Poker Central Debut Less Than Exciting Over Streaming Networks Rather Than Actual Television

After hyping their product as “the world’s only round-the-clock poker TELEVISION network” (emphasis by author), yesterday’s debut of Poker Central was rather disappointing as it became painfully apparent that the new “channel” is nothing more than a streaming outlet, falling far short of the requirement for a TELEVISION station or network.

Visitors to the Poker Central website are sent to a specific area of their website that lists the “outlets” where Poker Central can be found. At this time, only the streaming devices Roku, Amazon Fire, Xbox One and offer the channel in their lineups, with the Xbox 360 being listed as “available soon.” Not listed in any of these offerings are such other popular streaming outlets as the Chromecast, the PlayStation 4 or Apple TV.

What is missing from this list also? How about any of the major cable carriers in the United States or the remainder of the world to broadcast the channel. On the Poker Channel website, visitors can leave their pertinent information – name, e-mail, ZIP code, cable or digital television provider – and Poker Central says they will “e-mail you when the channel is available in your area.” This goes against what the “powers that be” with Poker Central previously stated that it would be – a 24/7 poker “television network.”

Now that we’ve established that this isn’t anything other than a streaming network right now, the actual content of the channel leaves a great deal to be desired. Bringing the channel up on my Roku for a few hours, all I have seen to this point are broadcasts of past tournaments, none of this “exciting” new programming that has been promised by network honchos. Although watching some of the Season 7 Premier League from 2014 was interesting, Poker Central showed ONE episode of the Premier League, then dropped the viewer into a whole other broadcast of the 2009 PKR Heads Up Grand Slam (note to the programmers:  I don’t want to have to search around for the next broadcast of a long past tournament if I am watching it – your broadcast schedule isn’t exactly easy to find on the website or through promotion on the channel itself. Either play it all the way through or don’t do it at all).

On another aside to the executives at Poker Central, it might be a good idea to stay away from those shows that prominently feature some of the players from the old Full Tilt Poker. One of the staples of programming from Poker Central is the old program Face the Ace, where an Average Joe squared off in heads-up matches with players from the Full Tilt stable. You’re not going to win many fans to your network if poker aficionados have to sit down to watch Chris Ferguson or Howard Lederer, two pariahs in the poker world even if it is in the past (the Poker After Dark episodes might be OK, depending on who is playing in the event).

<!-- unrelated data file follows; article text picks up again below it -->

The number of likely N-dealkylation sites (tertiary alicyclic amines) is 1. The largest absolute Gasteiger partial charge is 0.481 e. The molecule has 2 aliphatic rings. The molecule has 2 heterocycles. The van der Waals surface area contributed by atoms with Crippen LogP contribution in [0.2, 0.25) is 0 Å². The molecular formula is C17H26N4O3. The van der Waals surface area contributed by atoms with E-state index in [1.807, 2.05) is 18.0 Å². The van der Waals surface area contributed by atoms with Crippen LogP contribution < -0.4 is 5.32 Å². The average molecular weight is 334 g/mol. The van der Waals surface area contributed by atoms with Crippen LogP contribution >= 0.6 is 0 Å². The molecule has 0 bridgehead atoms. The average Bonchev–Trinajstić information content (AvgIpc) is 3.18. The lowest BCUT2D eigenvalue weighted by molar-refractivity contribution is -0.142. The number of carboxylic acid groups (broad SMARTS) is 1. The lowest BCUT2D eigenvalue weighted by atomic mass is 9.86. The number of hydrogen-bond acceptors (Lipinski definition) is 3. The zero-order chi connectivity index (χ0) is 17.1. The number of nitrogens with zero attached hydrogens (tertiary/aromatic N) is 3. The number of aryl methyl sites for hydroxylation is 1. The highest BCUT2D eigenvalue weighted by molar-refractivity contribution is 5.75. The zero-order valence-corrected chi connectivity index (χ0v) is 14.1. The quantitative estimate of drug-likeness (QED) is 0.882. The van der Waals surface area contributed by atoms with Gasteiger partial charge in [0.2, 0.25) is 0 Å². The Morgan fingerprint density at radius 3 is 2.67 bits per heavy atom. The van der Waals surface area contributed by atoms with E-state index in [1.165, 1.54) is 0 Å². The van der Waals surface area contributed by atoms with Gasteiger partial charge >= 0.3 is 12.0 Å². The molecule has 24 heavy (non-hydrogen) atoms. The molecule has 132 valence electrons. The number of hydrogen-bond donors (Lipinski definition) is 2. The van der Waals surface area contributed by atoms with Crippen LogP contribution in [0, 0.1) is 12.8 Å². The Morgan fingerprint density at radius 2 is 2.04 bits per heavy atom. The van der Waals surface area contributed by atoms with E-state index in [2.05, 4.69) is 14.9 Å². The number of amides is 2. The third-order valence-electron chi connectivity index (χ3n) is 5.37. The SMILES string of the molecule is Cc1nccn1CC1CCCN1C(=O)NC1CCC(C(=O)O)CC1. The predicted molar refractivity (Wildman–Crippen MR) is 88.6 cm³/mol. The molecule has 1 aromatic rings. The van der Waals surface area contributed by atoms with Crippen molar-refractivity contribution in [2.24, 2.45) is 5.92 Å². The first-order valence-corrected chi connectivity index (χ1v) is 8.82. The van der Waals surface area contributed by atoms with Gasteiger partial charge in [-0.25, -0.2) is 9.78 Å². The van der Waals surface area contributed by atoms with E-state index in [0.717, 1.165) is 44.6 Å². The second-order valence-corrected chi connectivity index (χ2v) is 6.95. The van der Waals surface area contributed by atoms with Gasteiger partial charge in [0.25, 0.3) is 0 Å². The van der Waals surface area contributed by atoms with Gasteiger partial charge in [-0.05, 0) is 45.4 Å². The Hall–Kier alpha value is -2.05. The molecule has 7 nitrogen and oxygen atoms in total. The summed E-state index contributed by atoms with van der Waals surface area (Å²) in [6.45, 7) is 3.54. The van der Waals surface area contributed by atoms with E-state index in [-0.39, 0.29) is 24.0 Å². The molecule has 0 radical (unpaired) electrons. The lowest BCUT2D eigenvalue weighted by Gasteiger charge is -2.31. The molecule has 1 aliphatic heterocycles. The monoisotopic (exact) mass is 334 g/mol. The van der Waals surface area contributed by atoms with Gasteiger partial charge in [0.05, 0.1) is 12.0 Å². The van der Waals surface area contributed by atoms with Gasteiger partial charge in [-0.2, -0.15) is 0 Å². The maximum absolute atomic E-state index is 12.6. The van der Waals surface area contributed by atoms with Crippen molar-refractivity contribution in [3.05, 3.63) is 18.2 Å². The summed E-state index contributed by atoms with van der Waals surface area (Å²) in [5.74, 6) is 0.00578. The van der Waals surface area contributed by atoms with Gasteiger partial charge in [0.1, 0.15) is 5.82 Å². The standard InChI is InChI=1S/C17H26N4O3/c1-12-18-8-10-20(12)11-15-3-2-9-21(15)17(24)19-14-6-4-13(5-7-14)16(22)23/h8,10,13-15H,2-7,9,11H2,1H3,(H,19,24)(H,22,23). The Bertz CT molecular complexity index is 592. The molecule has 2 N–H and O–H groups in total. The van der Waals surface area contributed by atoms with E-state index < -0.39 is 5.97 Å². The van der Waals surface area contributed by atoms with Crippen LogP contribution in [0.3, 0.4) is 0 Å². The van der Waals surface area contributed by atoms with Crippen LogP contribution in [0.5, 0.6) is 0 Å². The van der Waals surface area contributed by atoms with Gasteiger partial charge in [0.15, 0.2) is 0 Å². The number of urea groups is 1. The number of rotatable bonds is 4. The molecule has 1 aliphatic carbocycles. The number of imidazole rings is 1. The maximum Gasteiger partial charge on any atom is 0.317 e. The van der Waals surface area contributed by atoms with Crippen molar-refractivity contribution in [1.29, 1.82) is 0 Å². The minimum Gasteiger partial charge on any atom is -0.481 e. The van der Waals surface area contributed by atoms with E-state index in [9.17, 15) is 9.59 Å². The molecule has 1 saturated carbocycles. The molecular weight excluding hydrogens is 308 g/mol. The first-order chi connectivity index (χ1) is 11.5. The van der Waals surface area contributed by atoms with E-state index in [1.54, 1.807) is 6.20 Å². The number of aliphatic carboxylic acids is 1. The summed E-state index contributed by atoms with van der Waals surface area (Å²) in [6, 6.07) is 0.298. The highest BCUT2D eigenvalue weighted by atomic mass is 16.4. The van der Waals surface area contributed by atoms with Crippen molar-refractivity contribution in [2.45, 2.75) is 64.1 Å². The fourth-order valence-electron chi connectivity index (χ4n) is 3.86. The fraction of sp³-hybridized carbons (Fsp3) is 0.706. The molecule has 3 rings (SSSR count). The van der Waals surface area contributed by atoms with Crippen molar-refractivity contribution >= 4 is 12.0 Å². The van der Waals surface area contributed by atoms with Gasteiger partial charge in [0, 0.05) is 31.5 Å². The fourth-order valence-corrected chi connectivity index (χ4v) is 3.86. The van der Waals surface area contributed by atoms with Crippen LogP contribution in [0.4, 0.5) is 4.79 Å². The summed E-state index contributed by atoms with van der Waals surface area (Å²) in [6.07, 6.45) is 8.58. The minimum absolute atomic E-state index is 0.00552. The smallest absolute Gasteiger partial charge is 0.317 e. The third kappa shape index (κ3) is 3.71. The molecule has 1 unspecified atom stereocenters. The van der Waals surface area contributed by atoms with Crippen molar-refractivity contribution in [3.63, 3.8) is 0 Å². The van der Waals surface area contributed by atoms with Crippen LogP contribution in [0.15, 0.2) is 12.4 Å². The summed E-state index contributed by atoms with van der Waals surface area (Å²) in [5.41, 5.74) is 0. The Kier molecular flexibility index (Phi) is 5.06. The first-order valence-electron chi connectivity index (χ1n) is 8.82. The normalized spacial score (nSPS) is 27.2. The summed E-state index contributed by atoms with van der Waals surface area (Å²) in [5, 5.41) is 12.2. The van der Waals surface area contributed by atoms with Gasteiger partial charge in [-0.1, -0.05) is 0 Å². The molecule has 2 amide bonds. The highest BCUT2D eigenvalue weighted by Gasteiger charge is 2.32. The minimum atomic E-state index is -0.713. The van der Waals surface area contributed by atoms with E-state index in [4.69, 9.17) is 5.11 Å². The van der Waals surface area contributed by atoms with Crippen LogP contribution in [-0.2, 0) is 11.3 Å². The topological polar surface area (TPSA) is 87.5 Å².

Poker Central does try to give the appearance of a traditional television network, actually running some commercials in their programming. They also run a promotional bumper – a man who accidentally eats a massive amount of wasabi and tries to play it off to his friend as if nothing has happened, with the tag line “Show Us Your Poker Face,” (not surprisingly a contest that the network is currently running) – that is funny the first time you see it, but wears thin really quickly. Unfortunately, this appears to be the only one that they took the time to create, so get used to it.

What is unfortunately evident is that there should have been more of an emphasis placed on creating new programming for Poker Central than finding filler to go in around two or three programs. There is little in what would be called “new” programs on the channel – tournament director Matt Savage is supposed to have what could be an interesting interview program, but no shows currently are scheduled and poker professional Maria Ho is supposed to be the head of another program, also not expected to premiere for some time – leaving…24 hours to fill with something until these shows (and hopefully others) are ready to be broadcast.

Yes, Poker Central is in its embryonic stage of its development. It will take some time to get a catalog built up so that the channel isn’t playing poker tournaments 23 hours a day, but it is something that needs to be addressed quickly. It also must be addressed that Poker Central isn’t an actual television channel but a streaming one. When you bluff, you have to be telling a convincing story…Poker Central’s leadership isn’t doing well on that front. Perhaps a few more months in development would have provided a better product; it will be tough to keep an audience if you are creating it on the fly.